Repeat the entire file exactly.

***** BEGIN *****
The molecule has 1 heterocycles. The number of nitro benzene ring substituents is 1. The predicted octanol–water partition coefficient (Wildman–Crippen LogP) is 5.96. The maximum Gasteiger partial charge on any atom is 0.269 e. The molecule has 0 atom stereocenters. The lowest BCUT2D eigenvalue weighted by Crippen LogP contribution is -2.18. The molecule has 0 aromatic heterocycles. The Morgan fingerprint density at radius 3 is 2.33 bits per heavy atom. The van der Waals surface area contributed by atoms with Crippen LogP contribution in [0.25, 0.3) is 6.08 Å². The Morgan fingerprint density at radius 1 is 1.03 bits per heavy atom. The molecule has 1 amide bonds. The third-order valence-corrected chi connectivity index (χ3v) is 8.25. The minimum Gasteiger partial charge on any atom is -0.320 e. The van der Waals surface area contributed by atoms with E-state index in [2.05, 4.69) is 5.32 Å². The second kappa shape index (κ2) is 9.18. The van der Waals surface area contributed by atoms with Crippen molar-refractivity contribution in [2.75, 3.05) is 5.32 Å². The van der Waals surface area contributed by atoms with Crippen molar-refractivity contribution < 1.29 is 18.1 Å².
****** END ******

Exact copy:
The molecule has 1 heterocycles. The number of nitro benzene ring substituents is 1. The predicted octanol–water partition coefficient (Wildman–Crippen LogP) is 5.96. The maximum Gasteiger partial charge on any atom is 0.269 e. The molecule has 0 atom stereocenters. The lowest BCUT2D eigenvalue weighted by Crippen LogP contribution is -2.18. The molecule has 0 aromatic heterocycles. The Morgan fingerprint density at radius 3 is 2.33 bits per heavy atom. The van der Waals surface area contributed by atoms with Crippen LogP contribution in [0.25, 0.3) is 6.08 Å². The Morgan fingerprint density at radius 1 is 1.03 bits per heavy atom. The molecule has 1 amide bonds. The third-order valence-corrected chi connectivity index (χ3v) is 8.25. The minimum Gasteiger partial charge on any atom is -0.320 e. The van der Waals surface area contributed by atoms with E-state index in [2.05, 4.69) is 5.32 Å². The second kappa shape index (κ2) is 9.18. The van der Waals surface area contributed by atoms with Crippen molar-refractivity contribution in [2.75, 3.05) is 5.32 Å². The van der Waals surface area contributed by atoms with Crippen molar-refractivity contribution < 1.29 is 18.1 Å².